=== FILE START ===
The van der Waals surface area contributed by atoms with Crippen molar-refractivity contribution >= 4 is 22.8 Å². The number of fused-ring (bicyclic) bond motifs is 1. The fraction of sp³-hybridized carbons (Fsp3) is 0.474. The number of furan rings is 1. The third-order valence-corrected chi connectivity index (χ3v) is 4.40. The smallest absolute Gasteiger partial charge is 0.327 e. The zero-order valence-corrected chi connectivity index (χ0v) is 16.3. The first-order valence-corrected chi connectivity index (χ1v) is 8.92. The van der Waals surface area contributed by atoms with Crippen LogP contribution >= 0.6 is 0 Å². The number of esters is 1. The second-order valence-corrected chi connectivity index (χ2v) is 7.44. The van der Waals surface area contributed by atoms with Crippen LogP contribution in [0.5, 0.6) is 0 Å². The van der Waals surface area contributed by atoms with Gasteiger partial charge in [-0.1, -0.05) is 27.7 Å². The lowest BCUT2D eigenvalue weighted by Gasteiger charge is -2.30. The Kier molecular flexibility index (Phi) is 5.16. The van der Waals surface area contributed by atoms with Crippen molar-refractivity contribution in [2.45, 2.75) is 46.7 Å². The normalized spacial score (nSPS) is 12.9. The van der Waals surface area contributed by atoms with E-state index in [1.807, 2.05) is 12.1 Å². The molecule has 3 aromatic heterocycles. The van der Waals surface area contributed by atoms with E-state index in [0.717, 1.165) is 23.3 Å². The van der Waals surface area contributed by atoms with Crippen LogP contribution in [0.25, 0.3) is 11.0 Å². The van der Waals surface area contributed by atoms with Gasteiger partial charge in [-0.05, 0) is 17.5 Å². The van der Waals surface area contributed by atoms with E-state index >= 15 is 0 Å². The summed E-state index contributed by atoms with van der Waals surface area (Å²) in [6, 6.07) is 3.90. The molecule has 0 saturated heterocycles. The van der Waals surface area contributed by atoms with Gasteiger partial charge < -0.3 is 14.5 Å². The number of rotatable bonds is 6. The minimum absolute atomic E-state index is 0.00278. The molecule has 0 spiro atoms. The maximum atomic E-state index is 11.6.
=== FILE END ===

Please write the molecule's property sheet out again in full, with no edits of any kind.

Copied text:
The van der Waals surface area contributed by atoms with Crippen molar-refractivity contribution >= 4 is 22.8 Å². The number of fused-ring (bicyclic) bond motifs is 1. The fraction of sp³-hybridized carbons (Fsp3) is 0.474. The number of furan rings is 1. The third-order valence-corrected chi connectivity index (χ3v) is 4.40. The smallest absolute Gasteiger partial charge is 0.327 e. The zero-order valence-corrected chi connectivity index (χ0v) is 16.3. The first-order valence-corrected chi connectivity index (χ1v) is 8.92. The van der Waals surface area contributed by atoms with Crippen LogP contribution >= 0.6 is 0 Å². The number of esters is 1. The second-order valence-corrected chi connectivity index (χ2v) is 7.44. The van der Waals surface area contributed by atoms with Crippen LogP contribution in [0.5, 0.6) is 0 Å². The van der Waals surface area contributed by atoms with Gasteiger partial charge in [-0.1, -0.05) is 27.7 Å². The lowest BCUT2D eigenvalue weighted by Gasteiger charge is -2.30. The Kier molecular flexibility index (Phi) is 5.16. The van der Waals surface area contributed by atoms with Crippen molar-refractivity contribution in [2.45, 2.75) is 46.7 Å². The normalized spacial score (nSPS) is 12.9. The van der Waals surface area contributed by atoms with E-state index in [1.807, 2.05) is 12.1 Å². The molecule has 3 aromatic heterocycles. The van der Waals surface area contributed by atoms with E-state index in [0.717, 1.165) is 23.3 Å². The van der Waals surface area contributed by atoms with Crippen LogP contribution in [0.25, 0.3) is 11.0 Å². The van der Waals surface area contributed by atoms with Gasteiger partial charge in [-0.05, 0) is 17.5 Å². The van der Waals surface area contributed by atoms with E-state index >= 15 is 0 Å². The summed E-state index contributed by atoms with van der Waals surface area (Å²) in [6, 6.07) is 3.90. The molecule has 0 saturated heterocycles. The van der Waals surface area contributed by atoms with Gasteiger partial charge < -0.3 is 14.5 Å². The number of rotatable bonds is 6. The minimum absolute atomic E-state index is 0.00278. The molecule has 0 spiro atoms. The maximum atomic E-state index is 11.6.